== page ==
Scientists had expected that the frozen soil layers (glaciers) in Canada’s Arctic region would not deteriorate for the next 70 years. However, recent research surprised. It turns out that these glaciers are already beginning to melt.
Frozen lands in the north are melting earlier than expected
According to the satellite images obtained in the researches; The once frozen surface (glaciers) collapses in places, leaving a scene similar to a perforated cheddar cheese. Speaking to How it Works magazine, Louise Farquharson, a PhD at the Permafrost Laboratory at the University of Alaska, “We were all amazed that the system responded so quickly to temperature change,” says Louise Farquharson. Frozen soil is the name given to soils that have remained frozen for at least two years. Approximately 15 percent of the northern hemisphere is covered with frozen soil and this layer plays a critical role in the transfer of carbon from living organisms to the atmosphere.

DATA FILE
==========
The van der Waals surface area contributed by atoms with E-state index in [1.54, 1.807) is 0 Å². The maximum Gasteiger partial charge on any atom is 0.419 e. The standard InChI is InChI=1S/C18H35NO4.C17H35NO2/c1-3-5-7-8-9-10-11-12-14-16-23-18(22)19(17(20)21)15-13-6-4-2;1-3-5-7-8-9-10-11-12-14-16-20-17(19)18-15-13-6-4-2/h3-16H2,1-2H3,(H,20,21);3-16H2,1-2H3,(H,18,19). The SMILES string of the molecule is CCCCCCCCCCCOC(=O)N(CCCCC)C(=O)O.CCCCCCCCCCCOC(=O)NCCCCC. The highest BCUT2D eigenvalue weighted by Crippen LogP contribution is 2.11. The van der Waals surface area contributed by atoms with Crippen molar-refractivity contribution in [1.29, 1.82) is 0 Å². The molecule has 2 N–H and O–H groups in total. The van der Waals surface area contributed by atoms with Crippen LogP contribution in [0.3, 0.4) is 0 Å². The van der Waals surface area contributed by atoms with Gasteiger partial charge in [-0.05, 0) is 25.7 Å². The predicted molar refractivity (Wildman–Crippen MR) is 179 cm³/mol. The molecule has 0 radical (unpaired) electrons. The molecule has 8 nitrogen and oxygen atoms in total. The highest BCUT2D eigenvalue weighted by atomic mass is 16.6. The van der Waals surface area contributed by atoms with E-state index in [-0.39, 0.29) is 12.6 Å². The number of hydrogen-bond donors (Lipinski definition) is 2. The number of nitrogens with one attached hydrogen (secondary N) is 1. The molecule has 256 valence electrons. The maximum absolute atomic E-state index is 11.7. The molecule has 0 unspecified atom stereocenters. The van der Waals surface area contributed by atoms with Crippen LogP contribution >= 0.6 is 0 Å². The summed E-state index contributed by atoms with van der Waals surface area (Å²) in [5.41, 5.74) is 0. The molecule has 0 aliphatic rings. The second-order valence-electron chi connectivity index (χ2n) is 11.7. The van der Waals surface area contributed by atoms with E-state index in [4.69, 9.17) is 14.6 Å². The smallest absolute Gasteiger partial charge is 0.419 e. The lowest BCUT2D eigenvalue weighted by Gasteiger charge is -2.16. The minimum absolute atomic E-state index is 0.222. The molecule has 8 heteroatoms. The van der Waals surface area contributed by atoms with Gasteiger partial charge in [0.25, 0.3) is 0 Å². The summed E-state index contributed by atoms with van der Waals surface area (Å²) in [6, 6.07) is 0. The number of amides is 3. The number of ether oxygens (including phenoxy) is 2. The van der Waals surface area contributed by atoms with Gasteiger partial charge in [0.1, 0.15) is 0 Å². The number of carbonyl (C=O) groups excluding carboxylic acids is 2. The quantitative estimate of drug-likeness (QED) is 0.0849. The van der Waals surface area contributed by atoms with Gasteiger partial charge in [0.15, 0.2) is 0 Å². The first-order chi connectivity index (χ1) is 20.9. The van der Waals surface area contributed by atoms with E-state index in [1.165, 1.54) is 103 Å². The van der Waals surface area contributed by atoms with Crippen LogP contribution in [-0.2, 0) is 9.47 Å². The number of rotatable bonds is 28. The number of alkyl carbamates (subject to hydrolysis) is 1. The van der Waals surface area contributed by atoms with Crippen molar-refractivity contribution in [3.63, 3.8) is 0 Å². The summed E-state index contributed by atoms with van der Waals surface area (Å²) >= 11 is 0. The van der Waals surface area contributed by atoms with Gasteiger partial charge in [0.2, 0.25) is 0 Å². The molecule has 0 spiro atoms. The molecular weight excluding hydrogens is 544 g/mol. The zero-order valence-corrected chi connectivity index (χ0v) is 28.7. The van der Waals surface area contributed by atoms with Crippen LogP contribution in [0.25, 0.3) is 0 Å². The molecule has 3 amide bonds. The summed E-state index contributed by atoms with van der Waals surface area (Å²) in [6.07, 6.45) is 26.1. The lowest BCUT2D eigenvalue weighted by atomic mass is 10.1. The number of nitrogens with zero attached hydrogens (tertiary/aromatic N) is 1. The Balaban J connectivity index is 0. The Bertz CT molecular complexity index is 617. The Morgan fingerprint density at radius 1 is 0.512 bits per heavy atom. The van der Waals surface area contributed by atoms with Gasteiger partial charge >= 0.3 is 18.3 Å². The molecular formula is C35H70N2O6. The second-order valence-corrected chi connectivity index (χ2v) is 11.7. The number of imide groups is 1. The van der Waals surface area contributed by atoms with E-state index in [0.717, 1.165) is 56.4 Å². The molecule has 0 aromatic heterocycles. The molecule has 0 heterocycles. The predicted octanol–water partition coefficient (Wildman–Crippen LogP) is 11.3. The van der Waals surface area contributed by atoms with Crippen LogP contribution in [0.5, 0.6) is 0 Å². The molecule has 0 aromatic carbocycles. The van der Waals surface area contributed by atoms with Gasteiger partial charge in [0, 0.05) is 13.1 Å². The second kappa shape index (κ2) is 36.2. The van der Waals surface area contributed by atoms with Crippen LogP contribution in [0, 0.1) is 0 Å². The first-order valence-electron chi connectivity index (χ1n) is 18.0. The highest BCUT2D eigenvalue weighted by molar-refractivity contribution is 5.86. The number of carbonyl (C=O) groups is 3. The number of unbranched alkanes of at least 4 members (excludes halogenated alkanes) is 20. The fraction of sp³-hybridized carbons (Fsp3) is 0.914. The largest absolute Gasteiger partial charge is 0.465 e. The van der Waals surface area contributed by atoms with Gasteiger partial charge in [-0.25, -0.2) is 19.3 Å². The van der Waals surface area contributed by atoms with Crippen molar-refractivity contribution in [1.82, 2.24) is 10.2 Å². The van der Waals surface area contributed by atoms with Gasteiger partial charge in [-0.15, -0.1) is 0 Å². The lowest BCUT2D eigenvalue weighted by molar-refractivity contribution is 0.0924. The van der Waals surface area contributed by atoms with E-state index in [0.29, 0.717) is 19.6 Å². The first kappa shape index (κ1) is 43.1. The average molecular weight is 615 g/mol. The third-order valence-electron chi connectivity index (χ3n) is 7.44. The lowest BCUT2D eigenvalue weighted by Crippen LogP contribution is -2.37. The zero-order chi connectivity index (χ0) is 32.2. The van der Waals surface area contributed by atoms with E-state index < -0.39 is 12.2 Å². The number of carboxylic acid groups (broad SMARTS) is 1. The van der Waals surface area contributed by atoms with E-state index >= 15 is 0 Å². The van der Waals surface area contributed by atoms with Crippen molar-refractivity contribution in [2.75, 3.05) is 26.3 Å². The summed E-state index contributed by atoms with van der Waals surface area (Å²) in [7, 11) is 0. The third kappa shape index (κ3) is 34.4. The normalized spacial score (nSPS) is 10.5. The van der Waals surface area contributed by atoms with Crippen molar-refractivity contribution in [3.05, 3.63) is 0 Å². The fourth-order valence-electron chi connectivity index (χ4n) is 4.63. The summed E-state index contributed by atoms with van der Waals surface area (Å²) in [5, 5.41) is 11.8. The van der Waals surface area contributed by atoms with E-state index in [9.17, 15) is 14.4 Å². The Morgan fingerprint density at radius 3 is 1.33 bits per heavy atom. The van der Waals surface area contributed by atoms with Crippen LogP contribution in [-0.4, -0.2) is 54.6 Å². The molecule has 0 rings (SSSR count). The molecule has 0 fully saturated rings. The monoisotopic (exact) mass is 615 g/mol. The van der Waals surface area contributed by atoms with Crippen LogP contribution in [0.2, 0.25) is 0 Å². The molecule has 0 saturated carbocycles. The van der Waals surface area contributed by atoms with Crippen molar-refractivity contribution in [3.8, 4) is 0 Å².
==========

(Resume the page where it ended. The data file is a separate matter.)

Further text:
It is thought that the rising temperatures of summer accelerate the melting due to the lack of vegetation covering the soil. The effects of melting have become visible today. When the top of the soil melts, irregular subsidence begins and the topography of the region changes. The former flat lands of the Canadian Arctic are now filled with pits and small lakes. The area at the far north of the area where the research was carried out collapsed 90 centimeters throughout the research. The glaciers have visibly melted. “We were able to link the change in air temperature and ground temperature with the change in topography,” says Farquharson. It is estimated that the melting will affect the global climate and its ecological reflections in the region will be seen in a short time.
Farquharson said, “You can think of frozen lands like a giant freezer. It contains plants and organic substances that have not been decomposed by microbes. When it starts to melt, the refrigerator door is opened. Microbes are beginning to turn organic matter into carbon dioxide. When the physical structure of the region changes, the local ecosystem is also affected. “New plants grow, constant feeding cycles are disrupted, sediment from currents begins to accumulate in the area,” he says.
Farquharson and his team state that they have determined that an area of 600,000 square kilometers is in danger of rapid melting.